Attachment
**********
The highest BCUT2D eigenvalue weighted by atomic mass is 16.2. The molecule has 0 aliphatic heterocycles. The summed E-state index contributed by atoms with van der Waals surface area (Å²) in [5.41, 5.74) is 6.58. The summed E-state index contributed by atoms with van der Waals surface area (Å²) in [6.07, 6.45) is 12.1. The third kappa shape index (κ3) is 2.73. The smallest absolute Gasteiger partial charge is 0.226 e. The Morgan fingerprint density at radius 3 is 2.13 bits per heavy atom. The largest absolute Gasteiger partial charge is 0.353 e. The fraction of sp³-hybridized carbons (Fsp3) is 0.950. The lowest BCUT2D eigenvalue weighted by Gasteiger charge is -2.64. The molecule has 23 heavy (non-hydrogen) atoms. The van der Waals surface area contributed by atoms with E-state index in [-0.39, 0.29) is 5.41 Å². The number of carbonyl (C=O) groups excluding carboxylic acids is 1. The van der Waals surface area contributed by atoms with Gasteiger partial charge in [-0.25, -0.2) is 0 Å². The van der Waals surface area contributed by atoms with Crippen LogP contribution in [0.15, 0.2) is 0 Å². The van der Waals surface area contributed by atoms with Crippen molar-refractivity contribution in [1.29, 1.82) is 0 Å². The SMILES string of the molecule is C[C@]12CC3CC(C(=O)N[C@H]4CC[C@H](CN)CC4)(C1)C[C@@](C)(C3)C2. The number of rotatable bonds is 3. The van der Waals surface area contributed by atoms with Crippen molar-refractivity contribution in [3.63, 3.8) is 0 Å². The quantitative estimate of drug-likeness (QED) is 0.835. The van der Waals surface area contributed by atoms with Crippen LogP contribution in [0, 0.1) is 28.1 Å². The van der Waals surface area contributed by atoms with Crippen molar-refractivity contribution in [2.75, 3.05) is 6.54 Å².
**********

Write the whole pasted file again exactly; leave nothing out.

The highest BCUT2D eigenvalue weighted by atomic mass is 16.2. The molecule has 0 aliphatic heterocycles. The summed E-state index contributed by atoms with van der Waals surface area (Å²) in [5.41, 5.74) is 6.58. The summed E-state index contributed by atoms with van der Waals surface area (Å²) in [6.07, 6.45) is 12.1. The third kappa shape index (κ3) is 2.73. The smallest absolute Gasteiger partial charge is 0.226 e. The Morgan fingerprint density at radius 3 is 2.13 bits per heavy atom. The largest absolute Gasteiger partial charge is 0.353 e. The fraction of sp³-hybridized carbons (Fsp3) is 0.950. The lowest BCUT2D eigenvalue weighted by Gasteiger charge is -2.64. The molecule has 23 heavy (non-hydrogen) atoms. The van der Waals surface area contributed by atoms with E-state index in [-0.39, 0.29) is 5.41 Å². The number of carbonyl (C=O) groups excluding carboxylic acids is 1. The van der Waals surface area contributed by atoms with Gasteiger partial charge in [-0.25, -0.2) is 0 Å². The van der Waals surface area contributed by atoms with Crippen LogP contribution in [0.15, 0.2) is 0 Å². The van der Waals surface area contributed by atoms with Crippen molar-refractivity contribution in [1.29, 1.82) is 0 Å². The SMILES string of the molecule is C[C@]12CC3CC(C(=O)N[C@H]4CC[C@H](CN)CC4)(C1)C[C@@](C)(C3)C2. The number of rotatable bonds is 3. The van der Waals surface area contributed by atoms with Crippen molar-refractivity contribution in [3.63, 3.8) is 0 Å². The quantitative estimate of drug-likeness (QED) is 0.835. The van der Waals surface area contributed by atoms with Crippen LogP contribution in [0, 0.1) is 28.1 Å². The van der Waals surface area contributed by atoms with Crippen molar-refractivity contribution in [2.75, 3.05) is 6.54 Å².